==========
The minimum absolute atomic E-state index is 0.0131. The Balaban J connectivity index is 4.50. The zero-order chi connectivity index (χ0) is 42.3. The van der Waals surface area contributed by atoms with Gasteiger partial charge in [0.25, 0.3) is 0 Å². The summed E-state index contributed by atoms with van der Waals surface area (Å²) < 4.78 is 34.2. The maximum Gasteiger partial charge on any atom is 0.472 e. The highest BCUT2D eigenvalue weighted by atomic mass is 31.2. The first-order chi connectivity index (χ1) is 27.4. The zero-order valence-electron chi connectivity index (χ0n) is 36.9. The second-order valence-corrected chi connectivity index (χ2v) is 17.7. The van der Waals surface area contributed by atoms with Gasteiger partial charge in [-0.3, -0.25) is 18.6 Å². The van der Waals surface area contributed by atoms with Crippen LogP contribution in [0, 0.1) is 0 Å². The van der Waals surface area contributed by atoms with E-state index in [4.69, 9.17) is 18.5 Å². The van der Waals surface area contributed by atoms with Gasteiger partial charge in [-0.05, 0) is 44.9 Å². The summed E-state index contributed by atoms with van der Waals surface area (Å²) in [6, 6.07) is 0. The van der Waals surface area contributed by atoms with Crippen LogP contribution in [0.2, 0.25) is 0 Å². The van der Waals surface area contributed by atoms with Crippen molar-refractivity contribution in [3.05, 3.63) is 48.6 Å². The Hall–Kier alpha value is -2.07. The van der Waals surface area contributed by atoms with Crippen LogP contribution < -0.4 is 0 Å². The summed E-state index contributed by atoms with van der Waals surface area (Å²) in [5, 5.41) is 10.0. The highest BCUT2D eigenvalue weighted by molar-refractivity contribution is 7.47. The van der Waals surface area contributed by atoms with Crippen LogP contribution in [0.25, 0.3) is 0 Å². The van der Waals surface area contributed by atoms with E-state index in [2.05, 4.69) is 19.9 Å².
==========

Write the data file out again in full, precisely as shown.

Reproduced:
The minimum absolute atomic E-state index is 0.0131. The Balaban J connectivity index is 4.50. The zero-order chi connectivity index (χ0) is 42.3. The van der Waals surface area contributed by atoms with Gasteiger partial charge in [0.25, 0.3) is 0 Å². The summed E-state index contributed by atoms with van der Waals surface area (Å²) < 4.78 is 34.2. The maximum Gasteiger partial charge on any atom is 0.472 e. The highest BCUT2D eigenvalue weighted by atomic mass is 31.2. The first-order chi connectivity index (χ1) is 27.4. The zero-order valence-electron chi connectivity index (χ0n) is 36.9. The second-order valence-corrected chi connectivity index (χ2v) is 17.7. The van der Waals surface area contributed by atoms with Gasteiger partial charge in [-0.3, -0.25) is 18.6 Å². The van der Waals surface area contributed by atoms with Crippen LogP contribution in [0, 0.1) is 0 Å². The van der Waals surface area contributed by atoms with E-state index in [4.69, 9.17) is 18.5 Å². The van der Waals surface area contributed by atoms with Gasteiger partial charge in [-0.05, 0) is 44.9 Å². The summed E-state index contributed by atoms with van der Waals surface area (Å²) in [6, 6.07) is 0. The van der Waals surface area contributed by atoms with Crippen LogP contribution in [0.2, 0.25) is 0 Å². The van der Waals surface area contributed by atoms with Crippen molar-refractivity contribution in [3.05, 3.63) is 48.6 Å². The Hall–Kier alpha value is -2.07. The van der Waals surface area contributed by atoms with Crippen LogP contribution < -0.4 is 0 Å². The summed E-state index contributed by atoms with van der Waals surface area (Å²) in [5, 5.41) is 10.0. The highest BCUT2D eigenvalue weighted by molar-refractivity contribution is 7.47. The van der Waals surface area contributed by atoms with Crippen LogP contribution in [0.25, 0.3) is 0 Å². The van der Waals surface area contributed by atoms with E-state index in [2.05, 4.69) is 19.9 Å².